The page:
I struggle to take away anything more than a confirmation of my own values or beliefs (tinged with a slight air of self congratulation for being “right” in the first place, because, after all, this really smart person on a stage just agreed with me) or a message that gets me high on feelgood vibes for a few hours but fails to make a lasting impact. For me, it’s the equivalent of Pinterest syndrome: people pin things to make themselves feel good, and the very act of pinning produces the same effect as doing/making/buying whatever the pin is (without the effort or investment).

For Idea Conference, Inc., spectating is as good as doing.

Research has shown that it’s even better because idea forums like TED give us a false sense of confidence in ourselves–our understanding of the ideas presented and our ability to execute those ideas. But are the folks sitting in the audience really there to change the world (on a bigger or personal scale) anyway? If you’ve been to an Idea Conference, Inc. event, count on your hands the number of concepts that changed your life for longer than a week. Be honest with yourself: not concepts you enjoyed learning about or agreed with–the ones that truly impacted you and how you interact with the world. I’m betting you have few, if any, fingers extended right now.

What is an idea worth without execution?

What is an idea worth without execution?

Further down the rabbit hole, there’s this expectation that we all have (or should at least want to have) a great idea within us–one that we can neatly package for consumption by the masses. Ideas have become social currency for inclusion/exclusion in a room full of people all saying the same thing and then applauding each other for it. With so much pressure to be labeled an inspiring speaker at Idea Conference Inc., people scramble to present just for the sake of it rather than waiting for that really great idea. Ability supersedes quality. Instead of letting that great idea ferment into something uniquely theirs, they imitate past ideas in a rush to “just get it done.” And so the cycle of lackluster ideas begins anew.

Or, as Nathan Jurgenson said in his essay against TED:

What began as something spontaneous and unique has today become a parody of itself. What was exceptional and emergent in the realm of ideas has been bottled, packaged, and sold back to us over and over again.

Idea Conference, Inc. has given birth to the “Idea Industry.” The word “industry” implies that we’re manufacturing ideas, churning them out like widgets. This mindset dictates an immediate usefulness of these idea-widgets, which Umair Haque speaks against: “The idea of our age is that Great Ideas can be simplified, reduced, made into convenient, disposable nuggets of infotainment — be they 18-minute talks, 800-word blog posts, or 140 character bursts. But can they — really?” Ideas are to be nurtured over time, to be experienced–not consumed in 10-20 minute talks resulting in a “climactic epiphany,” as Haque calls it.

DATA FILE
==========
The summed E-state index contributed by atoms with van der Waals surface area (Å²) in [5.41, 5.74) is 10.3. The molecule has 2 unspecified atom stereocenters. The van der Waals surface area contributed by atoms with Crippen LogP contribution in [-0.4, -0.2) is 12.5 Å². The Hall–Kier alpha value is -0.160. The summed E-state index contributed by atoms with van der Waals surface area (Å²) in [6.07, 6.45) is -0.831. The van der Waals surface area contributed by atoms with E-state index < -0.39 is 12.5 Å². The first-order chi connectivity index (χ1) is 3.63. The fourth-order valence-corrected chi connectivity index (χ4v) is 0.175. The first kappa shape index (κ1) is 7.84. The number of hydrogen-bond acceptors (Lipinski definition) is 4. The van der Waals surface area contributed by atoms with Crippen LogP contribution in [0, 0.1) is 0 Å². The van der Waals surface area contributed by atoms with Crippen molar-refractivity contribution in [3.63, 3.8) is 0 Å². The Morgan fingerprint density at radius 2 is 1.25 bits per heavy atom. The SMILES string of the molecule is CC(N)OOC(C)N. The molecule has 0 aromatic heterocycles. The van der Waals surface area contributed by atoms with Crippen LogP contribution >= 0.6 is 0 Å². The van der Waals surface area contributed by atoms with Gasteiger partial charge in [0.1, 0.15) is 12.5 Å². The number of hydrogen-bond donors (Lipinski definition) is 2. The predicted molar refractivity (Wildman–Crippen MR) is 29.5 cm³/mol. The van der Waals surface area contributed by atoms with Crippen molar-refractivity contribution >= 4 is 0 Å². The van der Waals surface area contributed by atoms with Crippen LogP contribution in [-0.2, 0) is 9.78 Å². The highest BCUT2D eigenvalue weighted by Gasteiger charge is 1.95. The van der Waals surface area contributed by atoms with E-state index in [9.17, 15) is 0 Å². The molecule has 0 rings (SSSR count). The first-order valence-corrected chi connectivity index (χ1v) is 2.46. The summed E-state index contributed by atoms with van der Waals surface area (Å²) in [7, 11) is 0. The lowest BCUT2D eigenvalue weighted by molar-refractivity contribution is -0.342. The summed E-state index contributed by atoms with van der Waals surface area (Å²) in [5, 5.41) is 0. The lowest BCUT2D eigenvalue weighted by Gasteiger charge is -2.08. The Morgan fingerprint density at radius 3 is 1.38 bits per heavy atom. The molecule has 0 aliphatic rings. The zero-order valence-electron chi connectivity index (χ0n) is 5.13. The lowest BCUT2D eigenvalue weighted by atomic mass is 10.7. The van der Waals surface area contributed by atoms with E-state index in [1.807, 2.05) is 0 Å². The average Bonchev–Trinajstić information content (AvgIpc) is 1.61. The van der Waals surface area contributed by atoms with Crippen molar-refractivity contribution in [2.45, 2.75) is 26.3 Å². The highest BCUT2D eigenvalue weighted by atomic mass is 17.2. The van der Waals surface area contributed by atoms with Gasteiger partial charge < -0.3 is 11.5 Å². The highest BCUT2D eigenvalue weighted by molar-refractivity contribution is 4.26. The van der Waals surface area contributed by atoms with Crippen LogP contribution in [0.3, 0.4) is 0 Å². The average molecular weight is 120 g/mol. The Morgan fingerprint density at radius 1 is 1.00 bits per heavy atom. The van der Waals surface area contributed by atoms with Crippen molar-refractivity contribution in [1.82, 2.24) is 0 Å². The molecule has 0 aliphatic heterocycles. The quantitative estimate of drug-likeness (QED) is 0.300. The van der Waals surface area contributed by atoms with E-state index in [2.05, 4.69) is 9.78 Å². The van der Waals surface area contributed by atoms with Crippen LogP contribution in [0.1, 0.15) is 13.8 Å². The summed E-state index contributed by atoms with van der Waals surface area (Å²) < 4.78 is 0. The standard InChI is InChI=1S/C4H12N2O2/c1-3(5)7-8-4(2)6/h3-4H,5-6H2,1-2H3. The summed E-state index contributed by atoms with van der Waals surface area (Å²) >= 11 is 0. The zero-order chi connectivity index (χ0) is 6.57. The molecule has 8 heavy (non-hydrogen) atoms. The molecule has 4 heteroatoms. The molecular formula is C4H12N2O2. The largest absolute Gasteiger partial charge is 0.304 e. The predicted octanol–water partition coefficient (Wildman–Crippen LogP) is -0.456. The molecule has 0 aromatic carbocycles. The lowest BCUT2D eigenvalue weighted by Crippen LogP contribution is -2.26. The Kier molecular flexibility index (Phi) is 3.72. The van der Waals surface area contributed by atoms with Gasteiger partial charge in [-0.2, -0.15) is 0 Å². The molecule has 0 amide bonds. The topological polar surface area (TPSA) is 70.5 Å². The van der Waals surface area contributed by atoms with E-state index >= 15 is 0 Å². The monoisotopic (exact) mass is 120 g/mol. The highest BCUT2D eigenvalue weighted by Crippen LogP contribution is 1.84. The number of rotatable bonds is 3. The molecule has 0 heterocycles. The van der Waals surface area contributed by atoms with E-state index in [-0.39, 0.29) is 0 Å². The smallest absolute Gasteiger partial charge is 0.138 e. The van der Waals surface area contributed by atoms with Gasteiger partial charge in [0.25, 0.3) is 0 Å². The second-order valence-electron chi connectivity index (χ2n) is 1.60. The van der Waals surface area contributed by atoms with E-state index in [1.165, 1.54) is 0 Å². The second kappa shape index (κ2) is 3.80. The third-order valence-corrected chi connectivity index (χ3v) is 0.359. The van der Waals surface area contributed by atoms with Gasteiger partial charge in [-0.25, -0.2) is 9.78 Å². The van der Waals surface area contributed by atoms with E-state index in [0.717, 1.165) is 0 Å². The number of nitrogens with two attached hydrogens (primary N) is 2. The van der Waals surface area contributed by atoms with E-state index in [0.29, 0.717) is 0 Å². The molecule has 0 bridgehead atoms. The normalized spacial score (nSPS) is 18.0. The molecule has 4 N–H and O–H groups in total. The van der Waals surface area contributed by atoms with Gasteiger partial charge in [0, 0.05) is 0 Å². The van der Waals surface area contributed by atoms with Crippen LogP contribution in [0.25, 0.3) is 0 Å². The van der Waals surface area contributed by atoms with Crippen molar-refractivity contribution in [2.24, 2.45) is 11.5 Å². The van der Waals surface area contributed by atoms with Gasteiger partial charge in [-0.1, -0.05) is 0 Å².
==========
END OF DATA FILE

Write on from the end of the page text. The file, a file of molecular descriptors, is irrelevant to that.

photo credit: tubagooba via photopin cc

photo credit: tubagooba via photopin cc

If we are, indeed, manufacturing ideas, perhaps this provides insight into why they are so formulaic–so cookie-cutter. This is ironic in that Idea Conference, Inc. typically promotes “outside-the-box” thinking. These forums have become the box. And what is a box but a containment unit–walls that include and exclude, neatly compartmentalizing what’s inside?

Reject the box. Blow up the walls. Don’t fall into the trap that only “ideas worth spreading” are shared via these types of forums. Don’t let these things constrain you, your way of thinking, or the impact you make.

After combing every lobe in my brain for an idea that fits the mold, I realized the system itself is the issue. Am I less intelligent for not having a concept worthy of a TEDx submission? Is my idea less valid if not presented at Idea Conference, Inc.? Is my self-worth compromised if I don’t feel I have any novel topics or lenses through which to view them for the next big idea symposium? Absolutely not. But in a world of “everyone else is doing it,” it’s easy to get sucked into that trap of misplaced self-efficacy.

And this isn’t to say that just because I don’t have that great idea today I’ll never have it. I could be experiencing that idea right now, only to see it for what it really is after the experience is finished. But for today, I don’t have a big idea, and that’s ok.


Does this anyone else feel anxious looking at this? photo credit: bionicteaching via photopin cc